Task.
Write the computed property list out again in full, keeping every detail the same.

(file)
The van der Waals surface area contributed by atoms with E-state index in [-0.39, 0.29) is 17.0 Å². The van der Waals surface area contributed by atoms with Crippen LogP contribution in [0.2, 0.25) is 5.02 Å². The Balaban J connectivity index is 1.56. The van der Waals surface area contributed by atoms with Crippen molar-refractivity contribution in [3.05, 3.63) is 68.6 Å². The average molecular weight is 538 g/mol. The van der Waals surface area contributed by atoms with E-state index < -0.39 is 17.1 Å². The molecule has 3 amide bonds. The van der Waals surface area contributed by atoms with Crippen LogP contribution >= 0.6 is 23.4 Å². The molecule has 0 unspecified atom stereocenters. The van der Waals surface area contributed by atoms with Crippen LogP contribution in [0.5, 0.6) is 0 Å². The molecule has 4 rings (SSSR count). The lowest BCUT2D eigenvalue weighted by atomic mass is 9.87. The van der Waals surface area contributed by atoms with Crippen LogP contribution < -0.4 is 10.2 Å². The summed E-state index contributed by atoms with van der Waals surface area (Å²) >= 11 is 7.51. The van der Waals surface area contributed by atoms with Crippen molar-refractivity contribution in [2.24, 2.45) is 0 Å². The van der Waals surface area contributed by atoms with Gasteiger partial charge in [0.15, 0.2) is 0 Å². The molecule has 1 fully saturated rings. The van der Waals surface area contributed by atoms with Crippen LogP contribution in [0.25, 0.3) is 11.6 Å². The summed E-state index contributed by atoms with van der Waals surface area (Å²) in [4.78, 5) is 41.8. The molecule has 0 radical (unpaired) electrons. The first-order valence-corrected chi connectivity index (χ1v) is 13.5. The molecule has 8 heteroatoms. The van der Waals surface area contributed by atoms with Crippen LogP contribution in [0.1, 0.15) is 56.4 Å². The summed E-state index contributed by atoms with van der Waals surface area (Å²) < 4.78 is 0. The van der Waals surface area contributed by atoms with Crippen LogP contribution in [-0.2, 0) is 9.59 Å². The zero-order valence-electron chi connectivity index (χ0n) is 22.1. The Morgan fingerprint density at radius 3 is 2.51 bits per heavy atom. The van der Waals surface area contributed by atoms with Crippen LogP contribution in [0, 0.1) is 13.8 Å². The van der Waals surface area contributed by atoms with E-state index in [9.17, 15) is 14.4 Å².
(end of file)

The van der Waals surface area contributed by atoms with E-state index in [-0.39, 0.29) is 17.0 Å². The van der Waals surface area contributed by atoms with Crippen LogP contribution in [0.2, 0.25) is 5.02 Å². The Balaban J connectivity index is 1.56. The van der Waals surface area contributed by atoms with Crippen molar-refractivity contribution in [3.05, 3.63) is 68.6 Å². The average molecular weight is 538 g/mol. The van der Waals surface area contributed by atoms with E-state index < -0.39 is 17.1 Å². The molecule has 3 amide bonds. The van der Waals surface area contributed by atoms with Crippen LogP contribution >= 0.6 is 23.4 Å². The molecule has 0 unspecified atom stereocenters. The van der Waals surface area contributed by atoms with Crippen LogP contribution in [0.5, 0.6) is 0 Å². The molecule has 4 rings (SSSR count). The lowest BCUT2D eigenvalue weighted by atomic mass is 9.87. The van der Waals surface area contributed by atoms with Crippen LogP contribution < -0.4 is 10.2 Å². The summed E-state index contributed by atoms with van der Waals surface area (Å²) >= 11 is 7.51. The van der Waals surface area contributed by atoms with Crippen molar-refractivity contribution in [2.24, 2.45) is 0 Å². The van der Waals surface area contributed by atoms with Gasteiger partial charge in [0.15, 0.2) is 0 Å². The molecule has 1 fully saturated rings. The van der Waals surface area contributed by atoms with Crippen LogP contribution in [0.25, 0.3) is 11.6 Å². The summed E-state index contributed by atoms with van der Waals surface area (Å²) in [4.78, 5) is 41.8. The molecule has 0 radical (unpaired) electrons. The first-order valence-corrected chi connectivity index (χ1v) is 13.5. The molecule has 8 heteroatoms. The van der Waals surface area contributed by atoms with Crippen LogP contribution in [0.1, 0.15) is 56.4 Å². The summed E-state index contributed by atoms with van der Waals surface area (Å²) < 4.78 is 0. The van der Waals surface area contributed by atoms with Crippen LogP contribution in [-0.2, 0) is 9.59 Å². The zero-order valence-electron chi connectivity index (χ0n) is 22.1. The Morgan fingerprint density at radius 3 is 2.51 bits per heavy atom. The van der Waals surface area contributed by atoms with Crippen LogP contribution in [0, 0.1) is 13.8 Å². The van der Waals surface area contributed by atoms with E-state index in [9.17, 15) is 14.4 Å².